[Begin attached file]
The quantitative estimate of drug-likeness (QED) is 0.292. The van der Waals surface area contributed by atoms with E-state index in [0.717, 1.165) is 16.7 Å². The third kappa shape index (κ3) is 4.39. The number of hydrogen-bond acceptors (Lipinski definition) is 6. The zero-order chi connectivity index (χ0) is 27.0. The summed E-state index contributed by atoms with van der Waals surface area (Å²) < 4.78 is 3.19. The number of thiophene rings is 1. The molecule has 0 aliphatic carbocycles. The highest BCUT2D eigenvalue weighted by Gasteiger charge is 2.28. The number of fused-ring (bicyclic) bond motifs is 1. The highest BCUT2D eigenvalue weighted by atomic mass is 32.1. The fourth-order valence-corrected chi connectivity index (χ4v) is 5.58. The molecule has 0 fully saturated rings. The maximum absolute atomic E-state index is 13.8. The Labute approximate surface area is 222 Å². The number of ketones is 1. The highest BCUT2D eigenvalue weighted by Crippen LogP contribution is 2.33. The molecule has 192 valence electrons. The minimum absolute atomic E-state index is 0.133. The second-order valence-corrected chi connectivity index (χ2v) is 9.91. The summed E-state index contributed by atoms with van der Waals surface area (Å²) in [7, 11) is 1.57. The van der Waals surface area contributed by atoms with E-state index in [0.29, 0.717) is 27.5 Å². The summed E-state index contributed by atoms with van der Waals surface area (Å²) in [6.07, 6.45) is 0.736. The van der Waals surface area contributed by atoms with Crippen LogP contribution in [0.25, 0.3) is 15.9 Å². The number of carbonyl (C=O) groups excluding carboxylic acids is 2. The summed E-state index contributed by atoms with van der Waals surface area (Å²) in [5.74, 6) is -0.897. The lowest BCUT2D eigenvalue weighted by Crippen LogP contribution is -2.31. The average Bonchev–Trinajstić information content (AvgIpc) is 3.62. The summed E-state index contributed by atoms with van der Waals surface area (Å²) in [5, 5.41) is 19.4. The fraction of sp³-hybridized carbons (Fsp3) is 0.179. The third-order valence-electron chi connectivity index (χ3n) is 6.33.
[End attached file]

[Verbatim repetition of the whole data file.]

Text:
The quantitative estimate of drug-likeness (QED) is 0.292. The van der Waals surface area contributed by atoms with E-state index in [0.717, 1.165) is 16.7 Å². The third kappa shape index (κ3) is 4.39. The number of hydrogen-bond acceptors (Lipinski definition) is 6. The zero-order chi connectivity index (χ0) is 27.0. The summed E-state index contributed by atoms with van der Waals surface area (Å²) < 4.78 is 3.19. The number of thiophene rings is 1. The molecule has 0 aliphatic carbocycles. The highest BCUT2D eigenvalue weighted by Gasteiger charge is 2.28. The number of fused-ring (bicyclic) bond motifs is 1. The highest BCUT2D eigenvalue weighted by atomic mass is 32.1. The fourth-order valence-corrected chi connectivity index (χ4v) is 5.58. The molecule has 0 fully saturated rings. The maximum absolute atomic E-state index is 13.8. The Labute approximate surface area is 222 Å². The number of ketones is 1. The highest BCUT2D eigenvalue weighted by Crippen LogP contribution is 2.33. The molecule has 192 valence electrons. The minimum absolute atomic E-state index is 0.133. The second-order valence-corrected chi connectivity index (χ2v) is 9.91. The summed E-state index contributed by atoms with van der Waals surface area (Å²) in [7, 11) is 1.57. The van der Waals surface area contributed by atoms with E-state index in [0.29, 0.717) is 27.5 Å². The summed E-state index contributed by atoms with van der Waals surface area (Å²) in [6.07, 6.45) is 0.736. The van der Waals surface area contributed by atoms with Crippen LogP contribution in [0.25, 0.3) is 15.9 Å². The number of carbonyl (C=O) groups excluding carboxylic acids is 2. The summed E-state index contributed by atoms with van der Waals surface area (Å²) in [5.74, 6) is -0.897. The lowest BCUT2D eigenvalue weighted by Crippen LogP contribution is -2.31. The average Bonchev–Trinajstić information content (AvgIpc) is 3.62. The summed E-state index contributed by atoms with van der Waals surface area (Å²) in [5, 5.41) is 19.4. The fraction of sp³-hybridized carbons (Fsp3) is 0.179. The third-order valence-electron chi connectivity index (χ3n) is 6.33.